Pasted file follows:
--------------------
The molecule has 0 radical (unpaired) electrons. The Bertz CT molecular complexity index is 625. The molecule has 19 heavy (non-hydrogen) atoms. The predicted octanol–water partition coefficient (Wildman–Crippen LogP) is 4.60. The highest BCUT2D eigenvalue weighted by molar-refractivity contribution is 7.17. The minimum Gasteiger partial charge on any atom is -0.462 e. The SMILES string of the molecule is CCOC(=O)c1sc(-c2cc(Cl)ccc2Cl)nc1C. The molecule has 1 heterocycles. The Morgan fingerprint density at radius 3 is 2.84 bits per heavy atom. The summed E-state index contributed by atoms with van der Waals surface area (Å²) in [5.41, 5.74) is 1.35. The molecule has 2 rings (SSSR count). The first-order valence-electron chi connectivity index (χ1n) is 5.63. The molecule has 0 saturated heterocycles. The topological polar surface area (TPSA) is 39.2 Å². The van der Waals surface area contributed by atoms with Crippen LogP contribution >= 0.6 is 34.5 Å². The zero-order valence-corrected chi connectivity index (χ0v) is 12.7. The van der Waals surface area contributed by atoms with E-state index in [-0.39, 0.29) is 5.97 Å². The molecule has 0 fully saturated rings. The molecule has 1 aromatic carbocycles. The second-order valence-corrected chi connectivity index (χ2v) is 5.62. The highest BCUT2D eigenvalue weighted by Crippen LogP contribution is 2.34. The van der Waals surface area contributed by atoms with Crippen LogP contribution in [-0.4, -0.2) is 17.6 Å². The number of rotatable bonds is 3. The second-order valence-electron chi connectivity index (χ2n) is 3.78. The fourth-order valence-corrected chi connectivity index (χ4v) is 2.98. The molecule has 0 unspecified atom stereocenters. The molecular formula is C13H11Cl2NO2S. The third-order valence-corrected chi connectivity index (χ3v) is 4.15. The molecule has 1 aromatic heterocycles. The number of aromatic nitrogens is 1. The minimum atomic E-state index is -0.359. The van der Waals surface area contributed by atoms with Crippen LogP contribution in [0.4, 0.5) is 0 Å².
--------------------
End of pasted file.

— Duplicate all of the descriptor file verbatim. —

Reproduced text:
The molecule has 0 radical (unpaired) electrons. The Bertz CT molecular complexity index is 625. The molecule has 19 heavy (non-hydrogen) atoms. The predicted octanol–water partition coefficient (Wildman–Crippen LogP) is 4.60. The highest BCUT2D eigenvalue weighted by molar-refractivity contribution is 7.17. The minimum Gasteiger partial charge on any atom is -0.462 e. The SMILES string of the molecule is CCOC(=O)c1sc(-c2cc(Cl)ccc2Cl)nc1C. The molecule has 1 heterocycles. The Morgan fingerprint density at radius 3 is 2.84 bits per heavy atom. The summed E-state index contributed by atoms with van der Waals surface area (Å²) in [5.41, 5.74) is 1.35. The molecule has 2 rings (SSSR count). The first-order valence-electron chi connectivity index (χ1n) is 5.63. The molecule has 0 saturated heterocycles. The topological polar surface area (TPSA) is 39.2 Å². The van der Waals surface area contributed by atoms with Crippen LogP contribution >= 0.6 is 34.5 Å². The zero-order valence-corrected chi connectivity index (χ0v) is 12.7. The van der Waals surface area contributed by atoms with E-state index in [-0.39, 0.29) is 5.97 Å². The molecule has 0 fully saturated rings. The molecule has 1 aromatic carbocycles. The second-order valence-corrected chi connectivity index (χ2v) is 5.62. The highest BCUT2D eigenvalue weighted by Crippen LogP contribution is 2.34. The van der Waals surface area contributed by atoms with Crippen LogP contribution in [-0.4, -0.2) is 17.6 Å². The number of rotatable bonds is 3. The second-order valence-electron chi connectivity index (χ2n) is 3.78. The fourth-order valence-corrected chi connectivity index (χ4v) is 2.98. The molecule has 0 unspecified atom stereocenters. The molecular formula is C13H11Cl2NO2S. The third-order valence-corrected chi connectivity index (χ3v) is 4.15. The molecule has 1 aromatic heterocycles. The number of aromatic nitrogens is 1. The minimum atomic E-state index is -0.359. The van der Waals surface area contributed by atoms with Crippen LogP contribution in [0.4, 0.5) is 0 Å².